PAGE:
Chinese New Year Cupcakes – Nian Gao | Cupcake Project

Chinese New Year Cupcakes – Nian Gao

Sure, Chinese New Year Cupcakes are not the traditional dessert to celebrate the Chinese New Year, but the cake that I turned into cupcakes, nian gao, is. It’s a sticky, glutinous cake that is filled with red bean paste. To make it more cupcake-like, I frosted the cupcakes with a red bean buttercream frosting.

Chinese New Year Cupcake Tasting Notes

You have to be a fan of Chinese cakes to like these Chinese New Year Cupcakes. Jonathan felt that these cupcakes tasted just like the sticky buns filled with red bean paste that you can get at dim sum. Since he loves those, he loved these cupcakes. If you are expecting anything with any kind of a crumb, this is not the cake for you.

Because the Chinese New Year cupcakes are so sticky, I would make one change if I were to make them again. Although I don’t typically bake in silicone cupcake wrappers, I think I would opt for silicone for these cupcakes – way too much of the cupcake stuck to the wrapper. If you don’t have silicone wrappers, you might also try spraying the inside of paper wrappers with a non-stick spray before pouring the batter in.

The Chinese New Year Cupcake (Nian Gao) Recipe

I got the recipe for the Nian Gao from Asian Eats. The traditional recipe is steamed, but the recipe on Asian Eats has been modified to a baked version. Below is that recipe from Asian Eats modified to cupcake form. After the recipe text, I have some step-by-step photos.

Chinese New Year Cupcakes – Nian Gao

Yield: 24 cupcakes

Chinese New Year Cupcakes – Nian Gao

Ingredients

  • 1 lb (500 g) glutinous rice flour (I found this at an international supermarket. The flour came in a 1 lb bag, which made it easy.)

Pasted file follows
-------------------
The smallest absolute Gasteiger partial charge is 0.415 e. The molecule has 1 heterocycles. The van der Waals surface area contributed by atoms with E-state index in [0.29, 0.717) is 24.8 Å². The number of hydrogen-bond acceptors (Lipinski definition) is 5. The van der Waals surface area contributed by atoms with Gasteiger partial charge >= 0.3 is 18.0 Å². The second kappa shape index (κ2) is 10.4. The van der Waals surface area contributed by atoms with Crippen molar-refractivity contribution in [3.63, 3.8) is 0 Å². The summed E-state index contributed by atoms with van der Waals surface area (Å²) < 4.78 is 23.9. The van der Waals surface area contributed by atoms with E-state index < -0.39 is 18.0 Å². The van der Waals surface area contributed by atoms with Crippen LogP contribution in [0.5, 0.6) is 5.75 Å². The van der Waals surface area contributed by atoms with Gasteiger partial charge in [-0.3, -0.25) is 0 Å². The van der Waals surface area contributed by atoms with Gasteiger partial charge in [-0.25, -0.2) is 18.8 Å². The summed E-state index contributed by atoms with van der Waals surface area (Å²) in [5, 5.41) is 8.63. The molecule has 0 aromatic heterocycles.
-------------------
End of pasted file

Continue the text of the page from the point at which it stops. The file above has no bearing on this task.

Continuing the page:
• 2 1/2 C milk
  • 3 eggs
  • 1 C vegetable oil
  • 3/4 C brown sugar
  • 3/4 C sugar
  • 1/2 C (15 oz) red bean paste (I also found this at an international supermarket. They were out of the can, though, so I bought a bag of it from the refrigerated section. The clerk told me that it was the Japanese version of red bean paste, but that it would work just as well.)

Instructions

  1. Combine all ingredients except red bean paste.
  2. Beat with beater, mixing well.
  3. Fill cupcake liners 1/3 full. (As noted above, I would recommend silicone liners or paper liners sprayed with a non-stick spray.)
  4. Bake at 350 F for 8-10 minutes or until just set.
  5. Remove pan from the oven and put spoonfuls of red bean paste all over the baked batter. This doesn't need to look pretty, as you'll see when you get to my step-by-step photos below.
  6. Pour the remaining batter on top of the red bean paste, filling cupcake liners to the very top.
  7. Bake for another 20-25 minutes or until top bounces back when touched.

Notes

Follow the step-by-step photos and find my original Red Bean Buttercream Frosting recipe in this post.

http://www.cupcakeproject.com/2009/01/chinese-new-year-cupcakes-nian-gao.html

 

Here I am filling the cupcake liners.
Note that the batter is much runnier than typical American cake batter.
Here, I have globbed on the red bean paste.
You can see that I made no effort to make it look like anything other than a paste turd.
When I said to fill the batter to the very top, I meant it.

The Red Bean Buttercream Frosting

The red bean buttercream frosting is a Cupcake Project original recipe. I wanted something that used the flavor of the red beans, but also had a buttercream feel to it. This did the trick!

  • 1/2 C butter, room temperature
  • 1 C red bean paste, room temperature
  • 1 C powdered sugar, sifted
  1. Beat all ingredients. (That’s it!)

About the Ox

Astute readers, such as my Seattle friend who was there when the stuffed animal was purchased, may recognize that the “ox” in the photo at the top of the post is actually a Texas longhorn bull.